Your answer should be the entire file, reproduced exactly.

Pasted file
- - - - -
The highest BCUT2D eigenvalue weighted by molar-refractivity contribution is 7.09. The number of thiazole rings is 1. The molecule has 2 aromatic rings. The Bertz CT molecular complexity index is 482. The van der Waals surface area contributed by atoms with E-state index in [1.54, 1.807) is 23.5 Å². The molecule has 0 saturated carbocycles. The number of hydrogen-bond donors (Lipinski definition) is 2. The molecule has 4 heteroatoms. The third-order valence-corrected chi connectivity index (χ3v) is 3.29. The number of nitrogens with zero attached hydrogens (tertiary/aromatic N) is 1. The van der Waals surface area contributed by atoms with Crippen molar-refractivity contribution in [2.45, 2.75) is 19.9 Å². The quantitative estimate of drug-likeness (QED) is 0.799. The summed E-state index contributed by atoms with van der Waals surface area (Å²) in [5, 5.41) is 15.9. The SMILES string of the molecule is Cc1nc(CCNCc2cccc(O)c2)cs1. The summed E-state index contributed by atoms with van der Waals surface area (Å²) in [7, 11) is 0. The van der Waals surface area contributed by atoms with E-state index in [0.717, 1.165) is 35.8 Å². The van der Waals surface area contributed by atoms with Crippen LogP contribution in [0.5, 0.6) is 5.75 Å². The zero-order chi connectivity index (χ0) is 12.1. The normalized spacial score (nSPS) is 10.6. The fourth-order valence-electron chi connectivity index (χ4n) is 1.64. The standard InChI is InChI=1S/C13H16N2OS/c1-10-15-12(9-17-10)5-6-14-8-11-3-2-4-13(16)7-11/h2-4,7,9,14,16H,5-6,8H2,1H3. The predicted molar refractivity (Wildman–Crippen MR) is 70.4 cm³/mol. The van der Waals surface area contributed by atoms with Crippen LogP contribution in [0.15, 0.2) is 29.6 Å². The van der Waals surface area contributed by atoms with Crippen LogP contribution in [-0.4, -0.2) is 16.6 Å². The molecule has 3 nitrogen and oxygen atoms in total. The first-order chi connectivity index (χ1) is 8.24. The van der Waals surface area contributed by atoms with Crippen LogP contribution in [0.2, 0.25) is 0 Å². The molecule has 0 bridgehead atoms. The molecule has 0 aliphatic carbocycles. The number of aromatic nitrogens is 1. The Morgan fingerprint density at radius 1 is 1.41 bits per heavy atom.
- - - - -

The highest BCUT2D eigenvalue weighted by molar-refractivity contribution is 7.09. The number of thiazole rings is 1. The molecule has 2 aromatic rings. The Bertz CT molecular complexity index is 482. The van der Waals surface area contributed by atoms with E-state index in [1.54, 1.807) is 23.5 Å². The molecule has 0 saturated carbocycles. The number of hydrogen-bond donors (Lipinski definition) is 2. The molecule has 4 heteroatoms. The third-order valence-corrected chi connectivity index (χ3v) is 3.29. The number of nitrogens with zero attached hydrogens (tertiary/aromatic N) is 1. The van der Waals surface area contributed by atoms with Crippen molar-refractivity contribution in [2.45, 2.75) is 19.9 Å². The quantitative estimate of drug-likeness (QED) is 0.799. The summed E-state index contributed by atoms with van der Waals surface area (Å²) in [5, 5.41) is 15.9. The SMILES string of the molecule is Cc1nc(CCNCc2cccc(O)c2)cs1. The summed E-state index contributed by atoms with van der Waals surface area (Å²) in [7, 11) is 0. The van der Waals surface area contributed by atoms with E-state index in [0.717, 1.165) is 35.8 Å². The van der Waals surface area contributed by atoms with Crippen LogP contribution in [0.5, 0.6) is 5.75 Å². The zero-order chi connectivity index (χ0) is 12.1. The normalized spacial score (nSPS) is 10.6. The fourth-order valence-electron chi connectivity index (χ4n) is 1.64. The standard InChI is InChI=1S/C13H16N2OS/c1-10-15-12(9-17-10)5-6-14-8-11-3-2-4-13(16)7-11/h2-4,7,9,14,16H,5-6,8H2,1H3. The predicted molar refractivity (Wildman–Crippen MR) is 70.4 cm³/mol. The van der Waals surface area contributed by atoms with Crippen LogP contribution in [0.15, 0.2) is 29.6 Å². The van der Waals surface area contributed by atoms with Crippen LogP contribution in [-0.4, -0.2) is 16.6 Å². The molecule has 3 nitrogen and oxygen atoms in total. The first-order chi connectivity index (χ1) is 8.24. The van der Waals surface area contributed by atoms with Crippen LogP contribution in [0.2, 0.25) is 0 Å². The molecule has 0 bridgehead atoms. The molecule has 0 aliphatic carbocycles. The number of aromatic nitrogens is 1. The Morgan fingerprint density at radius 1 is 1.41 bits per heavy atom.